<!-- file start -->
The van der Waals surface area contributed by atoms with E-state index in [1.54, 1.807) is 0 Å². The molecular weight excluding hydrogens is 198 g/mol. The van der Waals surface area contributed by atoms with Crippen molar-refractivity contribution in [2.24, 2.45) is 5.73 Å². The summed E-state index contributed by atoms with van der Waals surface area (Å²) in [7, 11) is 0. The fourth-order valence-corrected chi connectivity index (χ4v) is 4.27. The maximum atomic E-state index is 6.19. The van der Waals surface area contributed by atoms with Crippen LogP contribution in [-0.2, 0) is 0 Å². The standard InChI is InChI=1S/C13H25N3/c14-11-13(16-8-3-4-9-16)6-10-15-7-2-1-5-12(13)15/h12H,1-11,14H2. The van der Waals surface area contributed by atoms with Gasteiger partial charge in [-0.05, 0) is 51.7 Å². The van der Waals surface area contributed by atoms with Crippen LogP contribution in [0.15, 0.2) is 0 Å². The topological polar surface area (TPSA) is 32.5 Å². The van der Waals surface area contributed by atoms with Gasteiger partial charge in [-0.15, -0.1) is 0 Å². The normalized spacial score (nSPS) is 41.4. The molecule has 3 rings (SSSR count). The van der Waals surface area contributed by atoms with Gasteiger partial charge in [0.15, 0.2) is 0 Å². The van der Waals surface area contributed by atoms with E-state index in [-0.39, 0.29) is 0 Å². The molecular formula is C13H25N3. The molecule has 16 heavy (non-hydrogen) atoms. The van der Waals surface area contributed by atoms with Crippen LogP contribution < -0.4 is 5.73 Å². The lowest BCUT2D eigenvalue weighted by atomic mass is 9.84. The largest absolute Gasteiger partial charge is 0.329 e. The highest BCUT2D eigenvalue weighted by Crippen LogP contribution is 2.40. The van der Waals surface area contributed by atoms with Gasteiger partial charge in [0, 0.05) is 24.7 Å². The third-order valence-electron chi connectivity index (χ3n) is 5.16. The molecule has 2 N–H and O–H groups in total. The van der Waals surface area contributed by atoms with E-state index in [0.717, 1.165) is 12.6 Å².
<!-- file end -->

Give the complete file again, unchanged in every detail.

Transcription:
The van der Waals surface area contributed by atoms with E-state index in [1.54, 1.807) is 0 Å². The molecular weight excluding hydrogens is 198 g/mol. The van der Waals surface area contributed by atoms with Crippen molar-refractivity contribution in [2.24, 2.45) is 5.73 Å². The summed E-state index contributed by atoms with van der Waals surface area (Å²) in [7, 11) is 0. The fourth-order valence-corrected chi connectivity index (χ4v) is 4.27. The maximum atomic E-state index is 6.19. The van der Waals surface area contributed by atoms with Crippen LogP contribution in [-0.2, 0) is 0 Å². The standard InChI is InChI=1S/C13H25N3/c14-11-13(16-8-3-4-9-16)6-10-15-7-2-1-5-12(13)15/h12H,1-11,14H2. The van der Waals surface area contributed by atoms with Gasteiger partial charge in [-0.05, 0) is 51.7 Å². The van der Waals surface area contributed by atoms with Crippen LogP contribution in [0.15, 0.2) is 0 Å². The topological polar surface area (TPSA) is 32.5 Å². The van der Waals surface area contributed by atoms with Gasteiger partial charge in [-0.15, -0.1) is 0 Å². The normalized spacial score (nSPS) is 41.4. The molecule has 3 rings (SSSR count). The van der Waals surface area contributed by atoms with Gasteiger partial charge in [0.15, 0.2) is 0 Å². The van der Waals surface area contributed by atoms with E-state index in [-0.39, 0.29) is 0 Å². The molecular formula is C13H25N3. The molecule has 16 heavy (non-hydrogen) atoms. The van der Waals surface area contributed by atoms with Crippen LogP contribution < -0.4 is 5.73 Å². The lowest BCUT2D eigenvalue weighted by atomic mass is 9.84. The largest absolute Gasteiger partial charge is 0.329 e. The highest BCUT2D eigenvalue weighted by Crippen LogP contribution is 2.40. The van der Waals surface area contributed by atoms with Gasteiger partial charge in [0, 0.05) is 24.7 Å². The third-order valence-electron chi connectivity index (χ3n) is 5.16. The molecule has 2 N–H and O–H groups in total. The van der Waals surface area contributed by atoms with E-state index in [0.717, 1.165) is 12.6 Å².